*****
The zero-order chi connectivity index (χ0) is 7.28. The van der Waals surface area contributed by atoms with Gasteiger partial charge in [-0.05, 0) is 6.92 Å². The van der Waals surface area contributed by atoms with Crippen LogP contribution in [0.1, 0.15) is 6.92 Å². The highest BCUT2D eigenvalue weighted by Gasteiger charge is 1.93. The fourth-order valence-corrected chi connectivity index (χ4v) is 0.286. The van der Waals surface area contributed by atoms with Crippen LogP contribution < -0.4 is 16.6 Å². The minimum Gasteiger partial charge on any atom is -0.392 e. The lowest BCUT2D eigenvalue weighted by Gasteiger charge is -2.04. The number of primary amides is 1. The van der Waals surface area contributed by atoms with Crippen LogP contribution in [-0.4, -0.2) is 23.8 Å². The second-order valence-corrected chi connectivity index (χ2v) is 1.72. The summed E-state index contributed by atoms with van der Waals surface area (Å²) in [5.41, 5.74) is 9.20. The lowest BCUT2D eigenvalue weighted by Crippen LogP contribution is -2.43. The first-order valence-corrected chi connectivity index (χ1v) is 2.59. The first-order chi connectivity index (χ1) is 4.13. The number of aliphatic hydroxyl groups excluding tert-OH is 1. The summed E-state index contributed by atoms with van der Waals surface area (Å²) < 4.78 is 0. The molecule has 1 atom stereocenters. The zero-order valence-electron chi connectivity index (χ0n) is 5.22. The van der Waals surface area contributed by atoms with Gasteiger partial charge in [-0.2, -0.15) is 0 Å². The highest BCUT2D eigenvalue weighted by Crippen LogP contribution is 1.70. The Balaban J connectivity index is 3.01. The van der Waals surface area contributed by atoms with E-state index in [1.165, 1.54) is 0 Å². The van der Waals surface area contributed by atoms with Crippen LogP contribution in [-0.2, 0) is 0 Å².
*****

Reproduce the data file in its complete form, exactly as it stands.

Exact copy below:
The zero-order chi connectivity index (χ0) is 7.28. The van der Waals surface area contributed by atoms with Gasteiger partial charge in [-0.05, 0) is 6.92 Å². The van der Waals surface area contributed by atoms with Crippen LogP contribution in [0.1, 0.15) is 6.92 Å². The highest BCUT2D eigenvalue weighted by Gasteiger charge is 1.93. The fourth-order valence-corrected chi connectivity index (χ4v) is 0.286. The van der Waals surface area contributed by atoms with Crippen LogP contribution < -0.4 is 16.6 Å². The minimum Gasteiger partial charge on any atom is -0.392 e. The lowest BCUT2D eigenvalue weighted by Gasteiger charge is -2.04. The number of primary amides is 1. The van der Waals surface area contributed by atoms with Crippen LogP contribution in [-0.4, -0.2) is 23.8 Å². The second-order valence-corrected chi connectivity index (χ2v) is 1.72. The summed E-state index contributed by atoms with van der Waals surface area (Å²) in [5.41, 5.74) is 9.20. The lowest BCUT2D eigenvalue weighted by Crippen LogP contribution is -2.43. The first-order valence-corrected chi connectivity index (χ1v) is 2.59. The first-order chi connectivity index (χ1) is 4.13. The number of aliphatic hydroxyl groups excluding tert-OH is 1. The summed E-state index contributed by atoms with van der Waals surface area (Å²) < 4.78 is 0. The molecule has 1 atom stereocenters. The zero-order valence-electron chi connectivity index (χ0n) is 5.22. The van der Waals surface area contributed by atoms with Gasteiger partial charge in [-0.2, -0.15) is 0 Å². The highest BCUT2D eigenvalue weighted by Crippen LogP contribution is 1.70. The Balaban J connectivity index is 3.01. The van der Waals surface area contributed by atoms with E-state index in [1.165, 1.54) is 0 Å². The van der Waals surface area contributed by atoms with Crippen LogP contribution in [-0.2, 0) is 0 Å².